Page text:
Joe Holyoak, Chair of the Friends of Moseley Road Baths, writes about the exciting works due to commence next month at Moseley Road Baths and Balsall Heath Library.
The doors of Moseley Road Baths will close on October 2nd. If I had written this sentence in say, 2010, it would have been really bad news. It would have meant that Birmingham City Council had overruled all the local opposition, and closed the baths forever because it could not afford the huge bill needed to repair the building to keep it safe to swim in.
But writing this sentence in 2023 means that actually, it is very good news. The closure is temporary, in order for contractors to move in to begin work on Phase 1 of a £32m development scheme that also includes Balsall Heath Library next door. It will eventually result in a wonderful community resource for the neighbourhood, in about 2029.
How has this transition come about? The key event was the agreement by the City Council in 2018 to grant a license to a recently formed charity, to take over part of the building, and manage swimming there. (To give the charity its full name, the Moseley Road Baths Charitable Incorporated Organisation, or the CIO).
The CIO has been managing swimming since then, with the City Council retaining ownership of the building. The CIO formed alliances with some important and influential bodies, who were also supporting the continuation of swimming in this important historic building. Chief among them was the National Trust, and also Historic England, the government’s adviser on historic architecture, and the World Monuments Fund, an international body based in New York.
Together, these organisations comprise what is called the Coalition, which is making the ambitious plans for the building’s future. The Coalition also includes the Friends of MRB, who were the main opposition to the City Council’s proposed closure earlier this century. Most remarkably, I think, the Coalition includes the City Council itself. The hugely successful campaign to save the baths has turned the Council through 180 degrees. From being the enemy, the Council is now a significant ally.
It is contributing millions of pounds to the project, which are ring-fenced despite the Council’s current debts. Most of the money for Phase 1 is from the government’s Levelling-Up Fund, which granted £15.5m for the baths in 2021. Phase 1 is due for completion in 2025. It is hoped that Phase 2 will largely be paid for with money from the National Heritage Lottery Fund.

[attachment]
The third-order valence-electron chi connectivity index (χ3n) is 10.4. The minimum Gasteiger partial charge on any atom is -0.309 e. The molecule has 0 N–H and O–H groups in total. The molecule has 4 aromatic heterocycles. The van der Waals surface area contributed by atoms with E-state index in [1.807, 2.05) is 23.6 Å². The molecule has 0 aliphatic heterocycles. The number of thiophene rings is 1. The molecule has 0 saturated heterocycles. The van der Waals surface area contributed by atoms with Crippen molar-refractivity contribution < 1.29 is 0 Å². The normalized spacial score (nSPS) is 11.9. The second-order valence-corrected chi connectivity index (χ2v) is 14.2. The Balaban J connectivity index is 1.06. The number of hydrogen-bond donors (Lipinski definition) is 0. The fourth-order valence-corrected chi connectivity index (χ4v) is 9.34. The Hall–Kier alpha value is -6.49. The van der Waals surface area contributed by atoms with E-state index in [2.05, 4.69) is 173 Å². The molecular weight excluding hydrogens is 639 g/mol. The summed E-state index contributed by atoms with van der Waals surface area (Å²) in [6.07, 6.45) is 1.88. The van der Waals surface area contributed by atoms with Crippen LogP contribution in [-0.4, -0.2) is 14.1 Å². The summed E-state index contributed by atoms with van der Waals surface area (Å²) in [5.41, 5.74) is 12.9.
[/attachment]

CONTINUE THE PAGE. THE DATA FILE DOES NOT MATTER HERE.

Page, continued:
The Coalition’s application to the Lottery has successfully passed Stage 1 of the process. This has enabled an interim payment which has funded the employment of a lot of new staff at the baths, who have created a number of community-based initiatives in the building in addition to swimming. During the closure, many of these will continue across the street in the Old Print Works.
Phase 1 of the development project will see external repairs and improvements to roofs, the conversion of parts of the washing baths to new uses, the replacement of the outdated baths plant and services, the insertion of a new mezzanine floor in the library, and the making of an internal connection between the library and the baths.
The big move will come in Phase 2, when Pool 2, the one currently in use, will be drained, and Pool 1, known as the Gala Pool, will replace it as the location for swimming, supported by all the new energy-saving plant. Pool 2 will be boarded over, to become an all-purpose space that can be used for concerts, film, theatre, and almost anything you care to name.
Writing as someone who became a member of the Friends of MRB many years ago and took part in the earlier campaigns against the City Council’s closure plans, it is sometimes difficult to believe that we have succeeded to the extent that we have. Years ago, it seemed very unlikely. The temporary closure is regrettable but unavoidable. We can look forward to eventually having two improved and expanded buildings which will provide all sorts of wonderful opportunities for the citizens of Balsall Heath.